China Confirms June 16 for First Space Station Crew Launch, Including First Woman Astronaut
China's CCTV television (in English) confirmed today that China's first space station crew will be launched on June 16, 2012 and will include China's first woman astronaut.
Previously China said only that the launch would take place in mid-June, but June 16 had been identified as a likely date by independent analysts, with launch around 10:30 am GMT (6:30 am EDT).
The announcement came after a successful four-and-a-half hour dress rehearsal of the Shenzhou-9 spacecraft and Long March IIF rocket at the Jiuquan launch site. One brief CCTV video report shows three space-suited astronauts boarding the spacecraft while the announcer states that the crew includes a female.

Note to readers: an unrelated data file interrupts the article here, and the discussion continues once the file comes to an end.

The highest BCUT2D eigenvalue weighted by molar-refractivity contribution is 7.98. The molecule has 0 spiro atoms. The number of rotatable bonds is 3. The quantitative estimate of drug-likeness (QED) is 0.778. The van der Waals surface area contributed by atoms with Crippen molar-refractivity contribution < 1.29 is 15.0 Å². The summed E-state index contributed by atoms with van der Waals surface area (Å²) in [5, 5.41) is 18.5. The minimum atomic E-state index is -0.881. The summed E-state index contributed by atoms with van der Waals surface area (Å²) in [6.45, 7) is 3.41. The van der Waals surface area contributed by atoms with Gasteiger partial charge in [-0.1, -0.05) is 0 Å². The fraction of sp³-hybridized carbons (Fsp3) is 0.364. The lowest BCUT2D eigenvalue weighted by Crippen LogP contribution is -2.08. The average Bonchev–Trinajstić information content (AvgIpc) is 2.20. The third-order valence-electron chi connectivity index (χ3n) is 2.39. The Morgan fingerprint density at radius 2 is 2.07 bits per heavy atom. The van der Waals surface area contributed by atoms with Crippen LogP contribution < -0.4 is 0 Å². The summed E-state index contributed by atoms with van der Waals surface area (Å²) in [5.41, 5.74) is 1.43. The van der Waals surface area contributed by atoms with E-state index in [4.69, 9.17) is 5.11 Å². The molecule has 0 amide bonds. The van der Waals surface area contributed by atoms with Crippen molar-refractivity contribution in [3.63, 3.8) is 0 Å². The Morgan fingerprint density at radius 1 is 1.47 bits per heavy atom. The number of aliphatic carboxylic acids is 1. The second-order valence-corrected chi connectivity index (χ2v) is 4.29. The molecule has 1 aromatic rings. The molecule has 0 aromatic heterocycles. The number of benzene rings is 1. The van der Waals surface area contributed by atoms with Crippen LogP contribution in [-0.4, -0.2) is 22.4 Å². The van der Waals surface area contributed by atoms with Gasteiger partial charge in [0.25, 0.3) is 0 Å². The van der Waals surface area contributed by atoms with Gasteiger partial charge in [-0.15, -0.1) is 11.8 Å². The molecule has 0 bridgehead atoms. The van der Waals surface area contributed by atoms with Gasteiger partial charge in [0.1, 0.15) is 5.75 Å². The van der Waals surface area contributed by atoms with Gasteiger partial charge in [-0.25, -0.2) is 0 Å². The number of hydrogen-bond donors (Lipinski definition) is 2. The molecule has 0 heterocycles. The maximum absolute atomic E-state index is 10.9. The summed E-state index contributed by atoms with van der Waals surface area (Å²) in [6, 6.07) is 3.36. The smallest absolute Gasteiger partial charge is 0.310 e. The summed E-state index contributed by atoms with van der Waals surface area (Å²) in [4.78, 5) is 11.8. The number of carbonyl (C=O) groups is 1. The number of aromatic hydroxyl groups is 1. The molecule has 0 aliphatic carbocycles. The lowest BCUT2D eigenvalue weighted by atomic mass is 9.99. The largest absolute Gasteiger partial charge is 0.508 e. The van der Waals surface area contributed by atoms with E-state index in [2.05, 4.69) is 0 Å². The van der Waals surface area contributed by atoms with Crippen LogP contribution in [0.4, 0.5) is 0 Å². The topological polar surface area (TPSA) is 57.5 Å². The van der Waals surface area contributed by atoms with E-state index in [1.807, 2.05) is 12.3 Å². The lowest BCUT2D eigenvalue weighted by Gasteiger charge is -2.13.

A longer second CCTV video report features a woman reporter who summarizes the test and the upcoming mission. She adds that the crew will spend 10-12 days in space and the female astronaut will perform scientific experiments while the men "perform the flying as well as conducting the ... rendezvous and docking part" of the mission.
The final crew will not be chosen until Friday, the reporter said, but a woman will be included. The astronauts who participated in today's test are "promising candidates" and will remain in quarantine for the remaining days before launch, she said.
Chinese astronauts are usually referred to as taikonauts in the West, but the CCTV report refers to them as "astronauts."
China's Tiangong-1 space station was launched last fall. The automated Shenzhou-8 spacecraft conducted rendezvous and docking operations with it in November.
SpacePolicyOnline.com has the right (but not the obligation) to monitor the comments and to remove any materials it deems inappropriate.